True, the Bush administration appears to be far more sensible than a Gore administration would have been. For example, Cheney caused left-liberal pigeons to scatter when he made the simple, undeniable, and incredibly obvious comment that conservation alone will not take care of the problem. Government commercials saying "Save energy by turning off the lights" just aren’t going to save us.

What will save us, Cheney implies, is the right kind of energy policy. But the truth is nearly the opposite. We need less policy, not more. The government needs to get out of the way so that energy can be produced, refined, and distributed according to free-market principles, just the way shoes are produced and distributed. We need to get to the point that we don’t even think about energy: it is always there and always affordable for everyone.

How to do it? Repeal, repeal, repeal. First repeal the crazy environmental regulations that inhibit the production and refining of oil. That will require unlocking all public lands to development, repealing all mandates that affect the mixing of fuel to eliminate pollution (some pollution is the price we pay for advanced civilization), getting rid of (and certainly not adding to) fuel economy standards, and otherwise coming to terms with the reality that there is no limit to energy demand and hence there must be no limit to energy supply.

Repealing regulations would save the industry $9 billion in out-of-pocket costs immediately, but won’t solve all problems. All price controls need to be repealed, starting in California. It is absurd for the state of California to blame refineries and distributors in El Paso, Texas, for its energy problems. California’s problems are entirely homegrown, a result of the restrictive policies that control the retail price of energy.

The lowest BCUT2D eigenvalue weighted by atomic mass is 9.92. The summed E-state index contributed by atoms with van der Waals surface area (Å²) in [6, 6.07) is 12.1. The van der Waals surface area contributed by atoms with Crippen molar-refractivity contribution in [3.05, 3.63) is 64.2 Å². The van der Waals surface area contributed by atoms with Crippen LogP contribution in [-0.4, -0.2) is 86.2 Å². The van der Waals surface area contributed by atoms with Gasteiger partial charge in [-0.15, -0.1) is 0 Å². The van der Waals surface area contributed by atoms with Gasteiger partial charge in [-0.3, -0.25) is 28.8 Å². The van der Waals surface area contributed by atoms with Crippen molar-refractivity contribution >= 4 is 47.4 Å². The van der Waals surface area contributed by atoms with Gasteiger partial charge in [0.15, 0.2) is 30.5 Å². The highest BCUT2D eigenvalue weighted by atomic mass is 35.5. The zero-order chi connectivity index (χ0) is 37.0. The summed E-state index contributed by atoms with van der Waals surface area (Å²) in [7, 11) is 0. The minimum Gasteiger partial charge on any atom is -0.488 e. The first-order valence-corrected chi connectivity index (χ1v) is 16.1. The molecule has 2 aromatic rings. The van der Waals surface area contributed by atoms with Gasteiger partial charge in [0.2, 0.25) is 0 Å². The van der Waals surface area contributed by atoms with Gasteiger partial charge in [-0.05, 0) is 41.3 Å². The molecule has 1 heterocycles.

Also, why isn’t anyone talking about energy taxes, which add to the price and discourage new entries into the market? Federal excise taxes are 19 cents per gallon of gas, and state taxes make the total per gallon nearly 40 cents. Severance taxes add even more. Just paying for the right to bid to get the right to drill on federal lands is taxed. Electricity and natural gas are taxed and controlled at every step. It’s important to remember that all these taxes were imposed precisely for the purpose of punishing the market for producing and consuming energy. They cause, because they are intended to cause, a mismatch between supply and demand.

The government has always been shortsighted in its management of energy. In 1939, the Department of the Interior predicted we would run out of oil supplies in 1952. The State Department in 1947 said no reserves were left. Two years later, Interior weighed in again with a claim that reserves were running dry. And State spoke up again in 1951 that the year to dread was 1964.

The government has been engaged in a sixty-year campaign to tell us to stop using energy, to stop consuming, to stop producing and transporting, and to otherwise become less dependent on private energy and more on the government. More recently, the government has begun telling us that we use the web too much and that this too must be unplugged, else calamity is around the corner.

The only calamity that threatens us is the one imposed by the central planners who claim to have a better solution than the one the market economy provides. They never have, and they never will.

Llewellyn H. Rockwell, Jr. [send him mail], is president of the Ludwig von Mises Institute in Auburn, Alabama. He also edits a daily news site,